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Washington, D.O. The committee met at 10 a. m., Hon. Andrew J. May (chairman) presiding

The CHAIRMAN. The committee will please be in order. We will continue hearings on H. R. 2239 and other bills the subject of these hearings.

At this point, I offer for printing in the record the decision, together with the dissenting opinion, of the National Labor Relations Board in the matter of Union Collieries Coal Co., Oakmont, Pa., and Mine Officials' Union of America, case No. R-3464 of the records of the National Labor Relations Board.

(The matter above referred to is as follows :)


Case No. R-3464


AND MINE OFFICIALS' UNION OF AMERICA (IND.) Messrs. Rose and Eichenauer, by Mr. Don Rose and Mr. John Corcoran, of Pittsburgh, Pa., for the Company.

Mr. Samuel Krimsly, of Pittsburgh, Pa., and Mr. John McAlpine, of Bairdford, Pa., for the Union.

Mr. George J. Hadjinoff, of counsel to the Board.



On November 21, 1941, Mine Officials' Union of America, herein called the Union, filed with the Regional Director for the Sixth Region (Pittsburgh, Pennsylvania) a petition alleging that a question affecting commerce had arisen concerning the representation of employees of Union Collieries Coal Company, Oakmont, Pennsylvania, herein called the Company, and requesting an investigation and certification of representatives pursuant to Section 9 (c) of the National Labor Relations Act, 49 Stat. 449, herein called the Act. On December 10, 1941, the National Labor Relations Board, herein called the Board, acting pursuant to Section 9 (e) of the Act, and Article III, Section 3, of National Labor Relations Board Rules and Regulations--Series 2, as amended, ordered an investigation and authorized the Regional Director to conduct it and to provide for an appropriate hearing upon due notice.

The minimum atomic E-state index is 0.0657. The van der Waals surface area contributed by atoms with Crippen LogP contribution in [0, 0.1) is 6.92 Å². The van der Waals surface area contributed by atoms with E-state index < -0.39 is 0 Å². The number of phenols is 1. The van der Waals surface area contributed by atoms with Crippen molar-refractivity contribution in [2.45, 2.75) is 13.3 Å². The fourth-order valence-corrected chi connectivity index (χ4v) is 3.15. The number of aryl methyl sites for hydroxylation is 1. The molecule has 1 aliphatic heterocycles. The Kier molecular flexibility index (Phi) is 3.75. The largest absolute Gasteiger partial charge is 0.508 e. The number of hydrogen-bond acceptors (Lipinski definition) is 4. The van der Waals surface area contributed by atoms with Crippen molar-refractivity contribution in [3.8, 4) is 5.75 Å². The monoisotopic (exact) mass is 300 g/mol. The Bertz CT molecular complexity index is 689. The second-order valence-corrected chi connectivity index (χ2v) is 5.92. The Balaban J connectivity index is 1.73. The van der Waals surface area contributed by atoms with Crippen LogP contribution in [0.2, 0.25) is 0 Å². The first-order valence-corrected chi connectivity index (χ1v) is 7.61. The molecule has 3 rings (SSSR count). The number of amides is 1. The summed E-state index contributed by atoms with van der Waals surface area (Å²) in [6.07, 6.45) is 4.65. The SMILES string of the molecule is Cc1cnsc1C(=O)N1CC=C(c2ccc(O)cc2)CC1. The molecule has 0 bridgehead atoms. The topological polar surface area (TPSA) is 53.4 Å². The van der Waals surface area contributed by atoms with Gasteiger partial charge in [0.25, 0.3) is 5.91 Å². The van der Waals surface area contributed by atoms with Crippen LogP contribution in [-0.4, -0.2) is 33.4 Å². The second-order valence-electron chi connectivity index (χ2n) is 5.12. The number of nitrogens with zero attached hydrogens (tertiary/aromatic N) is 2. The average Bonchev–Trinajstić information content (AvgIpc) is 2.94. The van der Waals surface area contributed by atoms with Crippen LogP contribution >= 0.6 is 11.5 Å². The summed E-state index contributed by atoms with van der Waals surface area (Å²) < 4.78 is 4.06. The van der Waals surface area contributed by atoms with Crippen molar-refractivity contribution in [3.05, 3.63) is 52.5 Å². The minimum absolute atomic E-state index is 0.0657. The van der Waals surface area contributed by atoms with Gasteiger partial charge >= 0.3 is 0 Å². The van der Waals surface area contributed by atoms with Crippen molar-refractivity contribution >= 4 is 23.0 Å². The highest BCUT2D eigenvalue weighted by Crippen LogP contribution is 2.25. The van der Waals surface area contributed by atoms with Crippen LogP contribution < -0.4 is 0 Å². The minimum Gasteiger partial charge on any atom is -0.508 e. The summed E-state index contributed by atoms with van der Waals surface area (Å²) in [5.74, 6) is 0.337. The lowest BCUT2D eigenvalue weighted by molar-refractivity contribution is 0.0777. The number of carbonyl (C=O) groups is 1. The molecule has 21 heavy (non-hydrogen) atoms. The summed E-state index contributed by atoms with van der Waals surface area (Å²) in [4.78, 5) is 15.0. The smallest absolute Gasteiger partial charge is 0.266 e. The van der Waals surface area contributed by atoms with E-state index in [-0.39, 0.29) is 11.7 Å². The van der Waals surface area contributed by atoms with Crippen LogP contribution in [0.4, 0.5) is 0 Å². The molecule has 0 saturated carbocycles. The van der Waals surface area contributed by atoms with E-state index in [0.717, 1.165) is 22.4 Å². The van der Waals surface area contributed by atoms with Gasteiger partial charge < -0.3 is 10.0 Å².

On January 2, 1942, the Regional Director issued a notice of hearing, copies of which were duly served upon the Company and the Union. Pursuant to notice, a hearing was held on January 12, 13, and 14, 1942, at Pittsburgh, Pennsylvania, before W. G. Stuart Sherman, the Trial Examiner duly designated my the Chief Trial Examiner. The Company and the Union were rep

resented and participated in the hearing. Full opportunity to be heard, to examine and cross-examine witnesses, and to introduce evidence bearing on the issues was afforded all parties. During the hearing the Company moved for dismissal of the petition on the following grounds: that the persons in the various classifications of employment included in the proposed unit are supervisory officials and not "employees" within the meaning of the Act; that the unit proposed is not appropriate inasmuch as it does not include similar employees of all other members of Western Pennsylvania Coal Operators Association to which Association the Company had delegated the power to handle its labor relations; and that if it be determined that the persons in the claimed unit are "employees" within the meaning of the Act, then, under various agreements entered into by the said Association, they should be represented for the purposes of collective bargaining by the United Mine Worker's of America and not by the Union. The Trial Examiner reserved ruling on the motion. For reasons appearing below, the motion is hereby denied. During the course of the hearing, the Trial Examiner made various rulings on objections to the admission of evidence. The Board has reviewed the rulings of the Trial Examiner and finds that no prejudicial errors were committed. The rulings are hereby affirmed.

Thereafter, both the Company and the Union filed briefs which have been considered by the Board. Pursuant to notice, hearings for the purpose of oral argument were held before the Board at Washington, D. C., on February 3, and March 24, 1942. The Company and the Union appeared by counsel and presented oral argument. Oral argument was also presented in behalf of American Federation of Labor, United Mine Workers of America and International Association of Machinists.